The Strange History Of The Word ‘Drone’
The one thing that almost everyone in the world of unmanned aircraft systems (UAS) can agree on is that they hate the word “drone,” which in their view has become clickbait-speak for a sinister agent of robotic death and destruction. But alternatives range from cumbersome to misleading.
“Drone” spent 60 happy and productive years defining in five letters any crewless air vehicle that was not a missile. Both Aviation News (Aviation Week & Space Technology’s predecessor) and Flight started using the term frequently in late 1945 or early 1946, as if it had been around forever. It seems most likely that the first use of the word in aviation was by U.S. Navy Cmdr. Delmer Fahrney in 1936, when he was directed to develop pilotless target airplanes. The inspiration and pattern for the project was the , whose target aircraft—designed by de Havilland, which had a pattern of double-barreled insect names—was named the Queen Bee.
The first alternative to “drone” that gained official approval was “remotely piloted vehicle” (RPV). It emerged in 1970 in the title of a classified conference organized by the Rand Corp. and U.S. Air Force. An official Rand history says the term was chosen “to sweeten the bitterness of the idea” that pilots would be edged out of critical missions—and the same is true of the “remotely piloted aircraft” term used by the Air Force today. “RPV” burst into public view in the pages of both Aviation Week & Space Technology and Flight International in the summer of 1971 and enjoyed a brief vogue.
But it is neither necessary nor usually desirable for a UAS to be literally “remotely piloted,” and it may often be impossible. Aeromodellers pilot their aircraft by direct control inputs, sending radio commands to control-surface servos, and most early UAS were recovered in the same way. Both crash frequently. With the rising capability and falling cost of inertial reference sensors and automated systems for flight, navigation and vehicle management, UAS are increasingly autonomous with intermittent telecommanded modes.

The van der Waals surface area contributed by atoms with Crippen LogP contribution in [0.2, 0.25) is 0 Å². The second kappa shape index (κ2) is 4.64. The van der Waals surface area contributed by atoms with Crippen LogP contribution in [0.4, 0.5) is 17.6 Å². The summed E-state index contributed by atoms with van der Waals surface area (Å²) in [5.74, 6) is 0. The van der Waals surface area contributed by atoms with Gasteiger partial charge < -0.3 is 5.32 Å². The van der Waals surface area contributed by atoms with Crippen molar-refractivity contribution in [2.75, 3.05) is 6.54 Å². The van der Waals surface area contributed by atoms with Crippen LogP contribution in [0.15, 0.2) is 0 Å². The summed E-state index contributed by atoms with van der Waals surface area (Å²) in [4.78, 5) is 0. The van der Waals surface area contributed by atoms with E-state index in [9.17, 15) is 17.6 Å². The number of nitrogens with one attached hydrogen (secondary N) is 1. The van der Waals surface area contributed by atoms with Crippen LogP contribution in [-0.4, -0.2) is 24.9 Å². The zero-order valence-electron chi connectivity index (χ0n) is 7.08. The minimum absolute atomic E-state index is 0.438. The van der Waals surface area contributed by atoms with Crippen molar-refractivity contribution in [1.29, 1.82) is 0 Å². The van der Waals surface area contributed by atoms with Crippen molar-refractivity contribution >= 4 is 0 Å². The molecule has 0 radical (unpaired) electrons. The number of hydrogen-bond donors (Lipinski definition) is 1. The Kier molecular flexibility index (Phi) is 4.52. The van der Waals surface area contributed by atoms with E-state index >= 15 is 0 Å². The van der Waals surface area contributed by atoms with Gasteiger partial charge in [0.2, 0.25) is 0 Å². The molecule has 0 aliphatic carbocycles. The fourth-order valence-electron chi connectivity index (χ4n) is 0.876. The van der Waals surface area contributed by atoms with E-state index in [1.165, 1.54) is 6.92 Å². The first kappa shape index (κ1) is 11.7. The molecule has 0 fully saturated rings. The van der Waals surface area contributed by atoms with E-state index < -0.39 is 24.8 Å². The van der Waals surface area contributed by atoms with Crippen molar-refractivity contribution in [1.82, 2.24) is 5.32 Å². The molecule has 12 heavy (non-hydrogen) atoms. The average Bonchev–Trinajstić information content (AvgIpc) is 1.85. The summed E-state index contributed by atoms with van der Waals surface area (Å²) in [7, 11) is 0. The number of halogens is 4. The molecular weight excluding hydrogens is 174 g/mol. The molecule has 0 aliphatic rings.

“Unmanned air vehicle” appeared in Aviation Week & Space Technology in 1986 and ruled the roost into the 2000s, together with “UAS”—the latter is more comprehensive and embodies the fact that the system is much more than a vehicle. The term was complicated in the mid-1990s by the curious variant “Uninhabited Combat Air Vehicle,” which, once again, was intended to imply that the vehicle was not autonomous but did not have a human operator on board.
7. Flight area boundaries:
A. Flying will be north of the north edge of the runway except for soaring flight in the south east and south west soaring areas and helicopter hovering in the designated area.
B. The West Limit is the tree line east of the sidewalk.
C. The North Limit is the palm trees
and sidewalk, unless above 150ft in altitude. Do not fly over the area of the blue patio cover near the sidewalk.
D. The eastern limit is 100 feet west of Sea World Drive E. The southern limit 100 feet north of Sea World Drive with the following additions:
1. Models south east of the pit area must be above 150 feet
2. There will be no flying over the pit and parking areas.
F. All low flying shall be done north of the runway except for take off, landing, and touch and go operations.
12. All airborne model aircraft must immediately descend to
100 ft 50 ft or less if any manned aircraft enter or approach the flying area.
The map below was added.